The Lessons We Don’t Look For

Courtesy of Video Blocks

Written by Richard Salvatierra

The second half of spring semester serves as a reality check for many juniors and seniors. For juniors, the capstone ISP final project acts as a sobering reminder of the 3 years they have been at Stern. For seniors, graduation is becoming more of a reality by the day. Life after graduation may be daunting but taking a moment to reflect on your time at NYU may ease graduation anxiety. During introspection, you may discover meaningful life lessons you learned while in college that were not taught in a classroom and that can be carried forward and applied to your life as you mature. I reached out to several juniors and seniors at The Gould Standard to get some insight on valuable life lessons Stern taught them. These were my favorites:

  1. “Question the advice people give you and the recommendations they tell you to take for granted. Nothing is clear-cut or objectively true. Instead, rely on your gut a bit more.”– Andres Gomez Perry, Class of 2019
  2. “We have all been in desperate situations in our lives – times when we thought that we needed a certain event to transpire or a certain decision to be made in our favour. Think about it: negotiating with parents, recruiting, even being in a relationship. But with anything in life, the results are not in our control, which is why making our happiness, or our measure of success, contingent on positive outcomes is irrational and detrimental. Instead, we should tie our happiness to everything that goes into making results (the pursuit of excellence, our learning capabilities) and disconnect our motivation from success.” – Alexis Datta, Class of 2020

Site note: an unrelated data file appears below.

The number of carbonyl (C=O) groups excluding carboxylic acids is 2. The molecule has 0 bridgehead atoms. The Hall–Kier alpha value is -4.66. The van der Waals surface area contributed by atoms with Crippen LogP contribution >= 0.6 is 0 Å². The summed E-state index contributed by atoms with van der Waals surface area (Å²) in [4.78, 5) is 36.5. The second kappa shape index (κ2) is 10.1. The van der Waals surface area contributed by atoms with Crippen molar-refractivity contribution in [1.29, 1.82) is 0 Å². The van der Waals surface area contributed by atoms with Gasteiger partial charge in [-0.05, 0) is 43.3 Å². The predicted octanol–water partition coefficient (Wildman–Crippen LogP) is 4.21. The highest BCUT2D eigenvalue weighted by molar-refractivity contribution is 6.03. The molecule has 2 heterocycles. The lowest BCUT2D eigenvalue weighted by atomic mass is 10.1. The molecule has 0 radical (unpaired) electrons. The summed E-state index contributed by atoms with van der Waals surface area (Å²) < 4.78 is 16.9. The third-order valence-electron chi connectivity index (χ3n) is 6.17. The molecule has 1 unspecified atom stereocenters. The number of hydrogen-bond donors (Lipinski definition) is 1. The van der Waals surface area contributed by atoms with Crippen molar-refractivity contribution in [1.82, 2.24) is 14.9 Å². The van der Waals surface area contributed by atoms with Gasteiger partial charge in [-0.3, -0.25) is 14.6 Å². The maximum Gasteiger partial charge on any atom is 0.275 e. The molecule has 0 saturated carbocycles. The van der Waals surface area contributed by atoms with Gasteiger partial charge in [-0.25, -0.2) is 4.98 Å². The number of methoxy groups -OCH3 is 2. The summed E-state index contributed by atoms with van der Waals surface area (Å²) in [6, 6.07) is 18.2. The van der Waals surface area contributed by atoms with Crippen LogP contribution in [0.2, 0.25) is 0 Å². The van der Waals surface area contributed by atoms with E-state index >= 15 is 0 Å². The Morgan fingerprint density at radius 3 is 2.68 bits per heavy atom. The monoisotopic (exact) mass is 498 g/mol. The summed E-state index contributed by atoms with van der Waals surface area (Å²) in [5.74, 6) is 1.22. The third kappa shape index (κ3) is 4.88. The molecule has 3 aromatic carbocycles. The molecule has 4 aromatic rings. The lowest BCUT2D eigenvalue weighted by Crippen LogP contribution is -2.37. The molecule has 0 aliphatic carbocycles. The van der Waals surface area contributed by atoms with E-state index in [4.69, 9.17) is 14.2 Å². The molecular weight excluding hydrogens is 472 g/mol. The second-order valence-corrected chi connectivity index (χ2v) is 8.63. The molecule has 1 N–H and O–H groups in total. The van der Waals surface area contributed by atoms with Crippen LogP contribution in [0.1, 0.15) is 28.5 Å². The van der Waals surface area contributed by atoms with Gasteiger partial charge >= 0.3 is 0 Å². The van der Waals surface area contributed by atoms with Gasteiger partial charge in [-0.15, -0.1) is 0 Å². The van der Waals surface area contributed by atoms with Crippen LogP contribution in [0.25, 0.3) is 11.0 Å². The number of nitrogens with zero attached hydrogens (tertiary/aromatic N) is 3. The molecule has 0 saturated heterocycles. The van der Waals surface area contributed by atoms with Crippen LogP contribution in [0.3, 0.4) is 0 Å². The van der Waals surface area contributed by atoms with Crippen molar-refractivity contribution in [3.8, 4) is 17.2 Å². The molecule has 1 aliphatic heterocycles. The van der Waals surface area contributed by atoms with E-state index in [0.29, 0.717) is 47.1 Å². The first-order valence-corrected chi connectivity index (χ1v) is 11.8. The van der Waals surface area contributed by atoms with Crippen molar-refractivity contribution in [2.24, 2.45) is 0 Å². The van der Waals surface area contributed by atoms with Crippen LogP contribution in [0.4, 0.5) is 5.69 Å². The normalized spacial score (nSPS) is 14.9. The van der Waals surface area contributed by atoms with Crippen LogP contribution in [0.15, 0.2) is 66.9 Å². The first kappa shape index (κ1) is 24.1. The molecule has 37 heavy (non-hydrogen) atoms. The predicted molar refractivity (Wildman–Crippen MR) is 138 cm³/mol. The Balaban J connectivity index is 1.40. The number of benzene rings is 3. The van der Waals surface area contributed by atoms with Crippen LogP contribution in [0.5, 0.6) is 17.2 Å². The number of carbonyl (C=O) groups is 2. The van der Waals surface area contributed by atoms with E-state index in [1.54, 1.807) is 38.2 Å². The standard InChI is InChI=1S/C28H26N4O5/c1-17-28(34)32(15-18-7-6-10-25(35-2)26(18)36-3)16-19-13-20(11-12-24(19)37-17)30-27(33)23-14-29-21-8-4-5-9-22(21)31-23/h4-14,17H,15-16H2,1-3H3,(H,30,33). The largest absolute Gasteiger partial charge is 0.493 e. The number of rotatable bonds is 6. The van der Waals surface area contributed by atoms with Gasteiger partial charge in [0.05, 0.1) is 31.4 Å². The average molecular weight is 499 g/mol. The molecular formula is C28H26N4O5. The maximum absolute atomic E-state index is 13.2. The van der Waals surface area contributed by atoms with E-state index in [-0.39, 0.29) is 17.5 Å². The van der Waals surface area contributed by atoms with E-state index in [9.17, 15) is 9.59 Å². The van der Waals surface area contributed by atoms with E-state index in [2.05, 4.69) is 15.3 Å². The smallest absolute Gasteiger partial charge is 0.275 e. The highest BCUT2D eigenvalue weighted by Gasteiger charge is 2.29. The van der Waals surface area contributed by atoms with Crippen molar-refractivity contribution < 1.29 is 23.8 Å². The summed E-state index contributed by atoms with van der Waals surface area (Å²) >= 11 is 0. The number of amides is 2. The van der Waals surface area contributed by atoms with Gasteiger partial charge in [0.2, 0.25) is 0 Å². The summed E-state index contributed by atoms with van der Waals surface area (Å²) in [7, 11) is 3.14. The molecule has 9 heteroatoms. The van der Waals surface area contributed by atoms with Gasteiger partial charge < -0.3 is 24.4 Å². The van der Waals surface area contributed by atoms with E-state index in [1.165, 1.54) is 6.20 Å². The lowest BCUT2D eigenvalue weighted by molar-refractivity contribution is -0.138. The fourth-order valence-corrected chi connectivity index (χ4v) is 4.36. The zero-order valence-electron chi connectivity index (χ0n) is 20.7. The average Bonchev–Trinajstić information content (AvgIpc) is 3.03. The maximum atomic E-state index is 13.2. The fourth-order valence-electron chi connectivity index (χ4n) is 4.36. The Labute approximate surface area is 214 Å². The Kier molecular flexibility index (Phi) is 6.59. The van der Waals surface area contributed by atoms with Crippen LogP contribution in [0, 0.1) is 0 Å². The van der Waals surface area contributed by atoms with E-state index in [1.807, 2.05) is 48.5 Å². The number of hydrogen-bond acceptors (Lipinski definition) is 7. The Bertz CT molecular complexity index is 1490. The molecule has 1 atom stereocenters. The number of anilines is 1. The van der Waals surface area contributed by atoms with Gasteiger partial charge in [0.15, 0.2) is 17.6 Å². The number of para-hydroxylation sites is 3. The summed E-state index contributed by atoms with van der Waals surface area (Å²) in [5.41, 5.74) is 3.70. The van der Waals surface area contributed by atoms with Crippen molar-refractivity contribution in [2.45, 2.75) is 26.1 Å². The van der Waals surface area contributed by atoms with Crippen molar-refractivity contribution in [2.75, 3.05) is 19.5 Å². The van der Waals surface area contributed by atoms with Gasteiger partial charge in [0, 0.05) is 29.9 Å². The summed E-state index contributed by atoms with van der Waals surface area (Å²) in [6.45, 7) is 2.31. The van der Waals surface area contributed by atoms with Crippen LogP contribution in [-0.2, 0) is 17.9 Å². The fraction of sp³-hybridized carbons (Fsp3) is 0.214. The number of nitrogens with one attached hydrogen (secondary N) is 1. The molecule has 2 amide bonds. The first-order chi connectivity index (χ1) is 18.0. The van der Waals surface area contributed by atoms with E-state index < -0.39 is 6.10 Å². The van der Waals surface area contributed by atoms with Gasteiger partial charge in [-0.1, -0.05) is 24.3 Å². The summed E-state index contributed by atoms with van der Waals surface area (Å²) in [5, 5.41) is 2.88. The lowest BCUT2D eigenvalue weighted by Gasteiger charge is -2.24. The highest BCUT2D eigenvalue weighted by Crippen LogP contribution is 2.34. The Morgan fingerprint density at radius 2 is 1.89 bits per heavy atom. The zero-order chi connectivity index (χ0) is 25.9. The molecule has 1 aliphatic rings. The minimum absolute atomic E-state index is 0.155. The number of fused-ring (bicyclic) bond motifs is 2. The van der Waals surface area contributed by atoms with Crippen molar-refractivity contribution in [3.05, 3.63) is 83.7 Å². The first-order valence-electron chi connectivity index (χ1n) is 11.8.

1. “It’s okay to be different, so don’t be discouraged if your path doesn’t look like everyone else’s. Sometimes career paths aren’t linear, but that doesn’t mean you can’t get to where you want to go. Be open to exploring your interests, because those atypical experiences can not only teach you a lot, but also serve as interesting talking points during a coffee chat or interview.” – Pooja Narayanan, Class of 2019
  2. “Make time to know others truly and deeply. A full life is not necessarily a full resume. If you surround yourself with people who make you believe otherwise, find new friends. Find people in college, whether it be friends, mentors, or professors, that inspire you to grow. It’s so easy to get caught up in the Stern bubble and follow the herd, but you’ll be much more satisfied knowing that you consciously decided to forge your own path.”– Stephanie Yang, Class of 2019
  3. “We often narrow down on our problems and worry too much about things that might not have much significance in the bigger picture. Next time you find yourself anxious or stressed out, ask yourself: Will this matter next week? In a month? In a year? If not, perhaps you’re more worried then you need to be, which can negatively affect other areas in your life.” – Paul Yoon, Class of 2019

My goal for this article was to obtain a collection of reflections from students on graduation and create an archive of written memorabilia. Hopefully this article serves as a nice reminder for the students I interviewed and for alumni to look back at. For current students, let this serve as wise advice and a gentle reminder that the best lessons we learn in college may not be those you can find in your textbooks.

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